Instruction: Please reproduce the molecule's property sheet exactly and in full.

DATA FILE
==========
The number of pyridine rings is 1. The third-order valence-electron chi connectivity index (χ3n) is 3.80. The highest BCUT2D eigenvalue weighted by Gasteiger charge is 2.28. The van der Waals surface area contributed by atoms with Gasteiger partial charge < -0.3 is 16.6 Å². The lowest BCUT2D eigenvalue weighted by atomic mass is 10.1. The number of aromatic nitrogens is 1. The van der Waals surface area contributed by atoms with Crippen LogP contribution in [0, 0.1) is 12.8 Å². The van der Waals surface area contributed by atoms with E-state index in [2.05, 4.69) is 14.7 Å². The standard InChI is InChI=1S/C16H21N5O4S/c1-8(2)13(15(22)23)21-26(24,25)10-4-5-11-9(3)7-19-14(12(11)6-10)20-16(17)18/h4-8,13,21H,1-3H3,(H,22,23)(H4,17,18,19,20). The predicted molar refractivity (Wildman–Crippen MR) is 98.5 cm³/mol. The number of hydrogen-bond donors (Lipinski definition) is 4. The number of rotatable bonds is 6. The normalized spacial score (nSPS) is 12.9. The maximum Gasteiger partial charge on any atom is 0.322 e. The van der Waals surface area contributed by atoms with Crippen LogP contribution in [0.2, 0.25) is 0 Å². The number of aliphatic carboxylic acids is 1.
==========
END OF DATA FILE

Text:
The number of pyridine rings is 1. The third-order valence-electron chi connectivity index (χ3n) is 3.80. The highest BCUT2D eigenvalue weighted by Gasteiger charge is 2.28. The van der Waals surface area contributed by atoms with Gasteiger partial charge < -0.3 is 16.6 Å². The lowest BCUT2D eigenvalue weighted by atomic mass is 10.1. The number of aromatic nitrogens is 1. The van der Waals surface area contributed by atoms with Crippen LogP contribution in [0, 0.1) is 12.8 Å². The van der Waals surface area contributed by atoms with E-state index in [2.05, 4.69) is 14.7 Å². The standard InChI is InChI=1S/C16H21N5O4S/c1-8(2)13(15(22)23)21-26(24,25)10-4-5-11-9(3)7-19-14(12(11)6-10)20-16(17)18/h4-8,13,21H,1-3H3,(H,22,23)(H4,17,18,19,20). The predicted molar refractivity (Wildman–Crippen MR) is 98.5 cm³/mol. The number of hydrogen-bond donors (Lipinski definition) is 4. The number of rotatable bonds is 6. The normalized spacial score (nSPS) is 12.9. The maximum Gasteiger partial charge on any atom is 0.322 e. The van der Waals surface area contributed by atoms with Crippen LogP contribution in [0.2, 0.25) is 0 Å². The number of aliphatic carboxylic acids is 1.